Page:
Sear the meat on two sides. While the meat is searing, dice the onions and finely mince the garlic.
Remove the meat from the dutch oven and transfer to a bowl; set aside temporarily. Add the onion and garlic to the dutch oven, and reduce heat to medium-low. The onions will look deep brown almost instantly because they will deglaze the pan – don’t worry, they’re not overcooked. Cook for 5 minutes until slightly tender.
Add the meat and any juices accumulated at the bottom of its bowl, the chicken broth, and the tomatillo-pepper-cilantro blend to the onions and garlic in the dutch oven. Bring the heat up to medium, and bring the mixture to a simmer.
While working on reaching a simmer, grind the coriander, cumin, and oregano together with a mortar and pestle until finely ground. Add the spices to the dutch oven and let simmer on the lowest heat possible, uncovered, for 3 1/2 hours.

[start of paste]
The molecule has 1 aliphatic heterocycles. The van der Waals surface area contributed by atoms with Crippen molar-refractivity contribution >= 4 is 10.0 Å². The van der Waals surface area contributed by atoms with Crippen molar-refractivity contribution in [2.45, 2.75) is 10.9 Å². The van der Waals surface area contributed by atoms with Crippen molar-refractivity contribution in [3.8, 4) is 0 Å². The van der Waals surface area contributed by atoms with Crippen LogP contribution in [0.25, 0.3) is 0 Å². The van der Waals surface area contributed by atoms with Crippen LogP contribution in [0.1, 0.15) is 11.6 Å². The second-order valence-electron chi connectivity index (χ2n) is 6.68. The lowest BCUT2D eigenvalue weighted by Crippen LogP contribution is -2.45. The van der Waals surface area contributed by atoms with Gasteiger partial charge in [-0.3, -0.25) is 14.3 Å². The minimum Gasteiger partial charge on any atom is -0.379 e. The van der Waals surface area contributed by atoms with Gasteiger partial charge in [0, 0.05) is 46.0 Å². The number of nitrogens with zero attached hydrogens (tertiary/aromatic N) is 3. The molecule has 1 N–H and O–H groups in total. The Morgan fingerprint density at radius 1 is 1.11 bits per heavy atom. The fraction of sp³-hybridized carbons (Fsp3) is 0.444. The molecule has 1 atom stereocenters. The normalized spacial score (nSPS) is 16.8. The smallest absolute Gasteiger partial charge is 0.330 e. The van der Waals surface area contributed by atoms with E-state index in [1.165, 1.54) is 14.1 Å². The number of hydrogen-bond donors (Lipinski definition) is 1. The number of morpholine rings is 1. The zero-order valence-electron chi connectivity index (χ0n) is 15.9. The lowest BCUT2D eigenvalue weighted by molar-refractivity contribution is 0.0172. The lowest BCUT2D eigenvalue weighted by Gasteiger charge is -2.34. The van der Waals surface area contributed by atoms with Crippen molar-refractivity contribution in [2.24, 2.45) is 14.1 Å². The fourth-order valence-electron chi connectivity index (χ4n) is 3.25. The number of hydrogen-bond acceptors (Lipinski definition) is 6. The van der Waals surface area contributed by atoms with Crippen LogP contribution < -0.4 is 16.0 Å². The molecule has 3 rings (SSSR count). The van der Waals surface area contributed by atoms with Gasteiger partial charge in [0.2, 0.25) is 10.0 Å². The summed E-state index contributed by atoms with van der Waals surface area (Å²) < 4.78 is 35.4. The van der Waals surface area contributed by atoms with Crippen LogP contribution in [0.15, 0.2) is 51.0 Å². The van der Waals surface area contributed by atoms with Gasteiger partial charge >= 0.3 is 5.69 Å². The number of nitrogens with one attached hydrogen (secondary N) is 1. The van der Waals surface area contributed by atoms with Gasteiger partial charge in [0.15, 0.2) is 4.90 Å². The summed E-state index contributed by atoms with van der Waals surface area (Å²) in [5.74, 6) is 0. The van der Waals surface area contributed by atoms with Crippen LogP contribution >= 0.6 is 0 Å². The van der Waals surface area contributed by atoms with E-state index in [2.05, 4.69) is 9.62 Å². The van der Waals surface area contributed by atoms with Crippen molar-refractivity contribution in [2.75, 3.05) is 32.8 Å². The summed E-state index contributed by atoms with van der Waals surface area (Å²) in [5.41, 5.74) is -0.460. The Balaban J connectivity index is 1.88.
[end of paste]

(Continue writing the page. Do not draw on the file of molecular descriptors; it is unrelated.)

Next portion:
Make a roux with 3 tbs. of butter and the corn masa. Blend well with a fork in a bowl. Test for saltiness and add salt to taste before adding the roux to the dutch oven. Stir in the roux when there are 10 minutes left of simmering to go.
• For the rice:
2 cups of chicken broth
2 cups of long grain jasmine rice
1 1/2 cups of freshly blanched, peeled, and chopped tomatoes (about 4-5 plum tomatoes)
1 cup of fresh corn off the cob
1 white onion
1/4 cup of salted butter
5 garlic cloves
2 tbs. of tomato paste
1 tbs. of kosher salt
1 tsp. of Mexican oregano
Wash the rice by putting the rice in a glass bowl, place in the sink, and let cool water run into and out of the bowl. Use your fingers to agitate the rice. The water will be milky in the beginning but will eventually run clear. Drain the rice with a strainer to remove all water.